THE OTHER EAST END RIPPER

‘All the children were abducted off the street, most while running errands for their parents.’

The criminal history of London in the late 19th century is dominated by one man: Jack the Ripper. But he may not have been the only serial murderer stalking the streets of London. During the 1880s and 1890s. A series of children and young adults disappeared in London’s East End. The crimes have never been solved, and it’s not clear whether they were the victims of one person, or of several.

All the victims were abducted off the street, most while running errands for their parents. In many of the cases, suspicious persons were seen in the immediate area of the abduction. In several cases this included a woman.

In April 1881, 14-year-old Mary Seward disappeared while out looking for her missing nephew in West Ham. Newspaper reports of the time claimed a man described as ‘well dressed, but having common, coarse features’ had attempted to abduct children in the area. The following year Eliza Carter, aged 10, vanished from the area and was never seen again. In 1898, five-year-old Mary Voller disappeared while on a shopping errand in Barking to buy linseed oil. She was stabbed several times and her body was found in a flooded ditch.

The high-profile case among the ‘West Ham Vanishings’ was the murder of Amelia Jeffs. This 15-year-old girl disappeared on January 31, 1890, and was found murdered and raped in an empty house in the Portway two weeks later. 15-year-old Amelia was kidnapped on her way to buy fish and chips on West Road. She was raped and strangled before her body was dumped in a cupboard of a newly built unoccupied house.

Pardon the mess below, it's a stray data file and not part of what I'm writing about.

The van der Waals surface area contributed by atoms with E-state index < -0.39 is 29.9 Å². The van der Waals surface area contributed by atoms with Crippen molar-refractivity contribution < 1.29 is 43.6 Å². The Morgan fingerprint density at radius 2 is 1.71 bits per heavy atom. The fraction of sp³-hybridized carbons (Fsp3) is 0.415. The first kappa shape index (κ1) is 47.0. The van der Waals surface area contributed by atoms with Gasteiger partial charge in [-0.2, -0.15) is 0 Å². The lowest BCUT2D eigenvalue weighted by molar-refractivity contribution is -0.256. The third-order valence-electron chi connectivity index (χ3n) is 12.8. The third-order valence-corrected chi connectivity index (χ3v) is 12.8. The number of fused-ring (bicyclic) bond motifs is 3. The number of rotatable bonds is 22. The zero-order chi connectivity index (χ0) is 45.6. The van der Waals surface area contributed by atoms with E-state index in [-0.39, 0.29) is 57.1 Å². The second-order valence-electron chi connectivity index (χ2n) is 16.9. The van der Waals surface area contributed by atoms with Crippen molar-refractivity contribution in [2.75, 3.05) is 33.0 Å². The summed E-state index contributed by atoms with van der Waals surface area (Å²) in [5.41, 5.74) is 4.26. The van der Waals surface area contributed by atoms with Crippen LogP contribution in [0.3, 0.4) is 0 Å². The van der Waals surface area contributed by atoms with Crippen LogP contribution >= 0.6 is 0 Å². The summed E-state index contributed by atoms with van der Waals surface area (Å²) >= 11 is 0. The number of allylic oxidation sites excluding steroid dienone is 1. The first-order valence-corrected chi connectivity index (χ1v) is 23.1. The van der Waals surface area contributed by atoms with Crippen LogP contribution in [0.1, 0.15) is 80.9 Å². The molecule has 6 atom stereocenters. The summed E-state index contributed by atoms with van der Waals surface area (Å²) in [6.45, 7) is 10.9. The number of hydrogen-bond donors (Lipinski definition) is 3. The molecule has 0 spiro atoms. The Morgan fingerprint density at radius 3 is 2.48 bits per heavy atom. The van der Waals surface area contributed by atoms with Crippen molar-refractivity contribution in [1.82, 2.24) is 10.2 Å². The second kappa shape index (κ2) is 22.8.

At the coroner’s inquest, there was a suspicion against Joseph Roberts, the builder who had constructed the terrace of houses in the Portway, and against his father Samuel, who served as night watchman on the premises, but there was not sufficient evidence for either of them to be charged with the murder. Like Amelia, most of the other victims went missing from the streets and were never seen again.

There were often stories of gangs luring children and young adults away for lives of slavery in other large cities. It seems highly improbable this spate of crimes will ever be solved or explained.

The house where Amelia Jeffs’s body was found is still standing and remains something of a gruesome local landmark. Apart from that, the vanishings have largely been forgotten about, with the Jack the Ripper killings taking the attention.

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3 Comments

  1. I was born in 1946. As a child growing up in North London I feel close to those children that you write about. I never suffered but I did learn how to beg for money at the age of 5 and 6, just to travel on the London busses.

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